I had my first glimpse of a scientist at work when I was very young. My mother, a public health nurse, would spend weekends in housing developments and community clinics, often helping those without health insurance. I saw how she would listen to her patients, apply rigorous logic to their problems, and help solve them—all with great compassion for the people she served.
Not much later in life, I learned the effects of a disease that hadn’t been solved.
I saw three friends suffer and die from sickle cell disease. I couldn’t do anything to help them. But I could learn to help others, and so I pursued a career in medicine, focusing on hematology. Along the way, so many people helped me out. At Brown University, Dr. Pierre Galletti and Dr. Herbert Lichtman let me work in their labs and learn from their expertise. Within NIDDK, Dr. Alan Schechter has been an invaluable mentor to me from the beginning. He offered advice as I wrote the fellowship grant that first enabled me to work at NIH and later helped me learn to do basic and translational science, while Dr. Arthur Nienhuis at the National Heart, Lung, and Blood Institute helped me understand the process of clinical research.
At NIDDK, we strive to inspire and support the next generations of scientists as they blaze their own paths to discovery. NIH holds a Graduate Research Festival and grant-writing workshops. It funds fellows and offers a wealth of academic courses to help scientists of all ages advance their knowledge. Through NIDDK’s Office of Minority Health Research Coordination, we bring high school and college students from as far away as Guam and American Samoa for a taste of real research in a real lab. We also reach out to talk with young learners about the importance of science, as I did recently at Woodrow Wilson High School in Washington, D.C., and provide curricula for grades K-12.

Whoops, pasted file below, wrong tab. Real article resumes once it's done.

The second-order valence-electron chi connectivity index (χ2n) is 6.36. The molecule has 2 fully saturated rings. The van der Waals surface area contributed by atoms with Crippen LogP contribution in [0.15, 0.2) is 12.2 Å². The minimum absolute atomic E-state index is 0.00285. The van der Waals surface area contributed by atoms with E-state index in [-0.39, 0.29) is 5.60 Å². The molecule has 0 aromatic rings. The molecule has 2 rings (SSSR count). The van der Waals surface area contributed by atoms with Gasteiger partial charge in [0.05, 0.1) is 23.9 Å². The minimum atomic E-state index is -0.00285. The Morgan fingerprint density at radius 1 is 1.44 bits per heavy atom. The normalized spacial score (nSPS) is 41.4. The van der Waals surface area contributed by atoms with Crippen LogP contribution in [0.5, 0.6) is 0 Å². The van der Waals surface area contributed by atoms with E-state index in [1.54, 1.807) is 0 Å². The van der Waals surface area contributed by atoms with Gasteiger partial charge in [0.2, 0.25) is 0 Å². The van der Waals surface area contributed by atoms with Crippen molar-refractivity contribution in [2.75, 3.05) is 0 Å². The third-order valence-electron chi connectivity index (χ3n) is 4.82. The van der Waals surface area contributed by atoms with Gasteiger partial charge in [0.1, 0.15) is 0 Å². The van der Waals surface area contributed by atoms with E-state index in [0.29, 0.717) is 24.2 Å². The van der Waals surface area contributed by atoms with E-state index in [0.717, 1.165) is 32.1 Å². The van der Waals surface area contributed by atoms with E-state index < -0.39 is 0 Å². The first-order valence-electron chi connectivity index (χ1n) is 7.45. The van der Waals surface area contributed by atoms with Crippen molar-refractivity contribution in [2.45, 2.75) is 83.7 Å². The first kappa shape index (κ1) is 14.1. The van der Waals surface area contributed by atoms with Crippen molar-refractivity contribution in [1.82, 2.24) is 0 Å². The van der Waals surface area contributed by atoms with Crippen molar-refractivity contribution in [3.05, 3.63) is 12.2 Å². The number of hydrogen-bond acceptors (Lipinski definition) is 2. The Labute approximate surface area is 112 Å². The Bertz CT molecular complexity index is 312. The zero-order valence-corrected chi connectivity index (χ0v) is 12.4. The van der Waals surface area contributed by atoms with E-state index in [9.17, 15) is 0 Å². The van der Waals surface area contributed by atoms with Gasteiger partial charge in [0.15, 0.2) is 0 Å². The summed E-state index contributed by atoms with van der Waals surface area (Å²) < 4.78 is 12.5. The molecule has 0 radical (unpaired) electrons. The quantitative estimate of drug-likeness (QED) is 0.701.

This month our Institute completes its 60th anniversary. In September, we held a scientific symposium, an event where more than 200 people, from patients to researchers—including Dr. Jeffrey Friedman on the day his and Dr. Douglas Coleman’s Lasker Award was announced—came together to share and pool knowledge, and to think about where the next generation of knowledge will come from.
At the symposium, we heard from scientists whose industrious careers have enhanced worldwide understanding of diseases both within and outside of NIDDK’s mission. For many of them, NIDDK support has been integral to the continuance of their research.
And we saw researchers nearer to the beginning of their careers, when we presented NIDDK 60th Anniversary Early Career Investigator/Scholar Awards to 12 scientists from around the country, including five from right on the NIH campus. The awardees also presented their research in a poster session, where they spoke about their work with both senior scientists and peers.
For young researchers, that support—beyond financial—includes mentoring, review, collaboration and myriad helping hands. It’s crucial in helping that next generation to reach their potential – and in helping the millions of people affected by those scientists’ research to reach their own.
In good health,
Griffin P. Rodgers, M.D., M.A.C.P.
Director, National Institute of Diabetes and Digestive and Kidney Diseases
Editor’s Note: For more on the anniversary symposium and gala, see the NIH Record article.